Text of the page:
This poem by William Wordsworth takes London as its subject and is written under Romantic influence. As such, we can find thematic similarities between it and the poems of William Blake. Wordsworth writes about the beauty of London when the elements of nature which once surrounded it can once more come forth: the "majesty" of the city while it sleeps when the industrial "heart" is not beating. Compare this poem, however, to Blake's "London," and we can find Blake describing the other side of this coin: he focuses on the activity in London which makes it ugly and eradicates its quiet beauty. Like Wordsworth, Blake finds beauty and value in nature and quietude, and feels that the industrial activity of London, characterized by child labor and dirt, runs actively counter to that.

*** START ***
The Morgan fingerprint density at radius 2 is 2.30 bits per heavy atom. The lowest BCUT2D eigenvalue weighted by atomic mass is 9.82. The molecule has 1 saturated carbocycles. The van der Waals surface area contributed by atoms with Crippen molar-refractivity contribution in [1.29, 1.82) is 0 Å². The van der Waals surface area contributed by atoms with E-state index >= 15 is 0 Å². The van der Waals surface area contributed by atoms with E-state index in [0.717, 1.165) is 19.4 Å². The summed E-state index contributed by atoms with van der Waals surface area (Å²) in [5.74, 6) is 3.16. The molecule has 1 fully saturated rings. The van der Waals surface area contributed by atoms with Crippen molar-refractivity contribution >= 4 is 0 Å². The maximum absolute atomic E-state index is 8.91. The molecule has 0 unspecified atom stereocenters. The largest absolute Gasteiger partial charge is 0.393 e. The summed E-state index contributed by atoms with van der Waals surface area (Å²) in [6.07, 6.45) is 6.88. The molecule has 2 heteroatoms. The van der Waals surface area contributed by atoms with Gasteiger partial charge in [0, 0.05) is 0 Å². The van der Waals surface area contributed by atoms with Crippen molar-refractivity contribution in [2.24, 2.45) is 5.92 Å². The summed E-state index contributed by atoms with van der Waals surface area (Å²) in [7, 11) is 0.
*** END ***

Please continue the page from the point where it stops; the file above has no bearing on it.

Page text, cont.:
In the moment he describes in this poem, Wordsworth is experiencing the Romantic idea of the "sublime," a perfect beauty which transports one beyond the body. Shelley toys with this idea in Frankenstein, too: Victor's journey is ultimately an attempt to achieve the sublime and create something perfectly beautiful. In this, he is borne onwards by an enthusiasm which fills and powers him. Shelley's language in the novel, too, borrows from the Romantic poets: she lavishly describes the natural landscapes through which both Victor and the Creature pass, and uses light, dark, fire and other natural elements to reflect the internal emotions of the characters.